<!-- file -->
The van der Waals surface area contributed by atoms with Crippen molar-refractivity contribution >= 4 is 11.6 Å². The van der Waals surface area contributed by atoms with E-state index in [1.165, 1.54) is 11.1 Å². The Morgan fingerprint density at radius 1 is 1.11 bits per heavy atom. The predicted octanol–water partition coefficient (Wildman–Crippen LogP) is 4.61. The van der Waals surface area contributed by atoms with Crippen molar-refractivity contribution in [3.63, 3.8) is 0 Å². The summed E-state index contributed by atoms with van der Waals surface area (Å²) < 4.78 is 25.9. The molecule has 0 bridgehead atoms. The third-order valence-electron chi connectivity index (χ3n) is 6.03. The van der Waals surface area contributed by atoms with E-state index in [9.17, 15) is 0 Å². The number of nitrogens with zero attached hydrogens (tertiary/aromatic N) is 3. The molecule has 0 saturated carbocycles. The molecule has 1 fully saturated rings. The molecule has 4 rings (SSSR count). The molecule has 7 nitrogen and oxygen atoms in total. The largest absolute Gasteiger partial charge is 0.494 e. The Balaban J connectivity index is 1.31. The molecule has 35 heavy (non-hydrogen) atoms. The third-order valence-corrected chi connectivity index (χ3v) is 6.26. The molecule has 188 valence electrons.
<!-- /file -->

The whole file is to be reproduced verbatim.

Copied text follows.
The van der Waals surface area contributed by atoms with Crippen molar-refractivity contribution >= 4 is 11.6 Å². The van der Waals surface area contributed by atoms with E-state index in [1.165, 1.54) is 11.1 Å². The Morgan fingerprint density at radius 1 is 1.11 bits per heavy atom. The predicted octanol–water partition coefficient (Wildman–Crippen LogP) is 4.61. The van der Waals surface area contributed by atoms with Crippen molar-refractivity contribution in [3.63, 3.8) is 0 Å². The summed E-state index contributed by atoms with van der Waals surface area (Å²) < 4.78 is 25.9. The molecule has 0 bridgehead atoms. The third-order valence-electron chi connectivity index (χ3n) is 6.03. The van der Waals surface area contributed by atoms with E-state index in [9.17, 15) is 0 Å². The number of nitrogens with zero attached hydrogens (tertiary/aromatic N) is 3. The molecule has 0 saturated carbocycles. The molecule has 1 fully saturated rings. The molecule has 4 rings (SSSR count). The molecule has 7 nitrogen and oxygen atoms in total. The largest absolute Gasteiger partial charge is 0.494 e. The Balaban J connectivity index is 1.31. The molecule has 35 heavy (non-hydrogen) atoms. The third-order valence-corrected chi connectivity index (χ3v) is 6.26. The molecule has 188 valence electrons.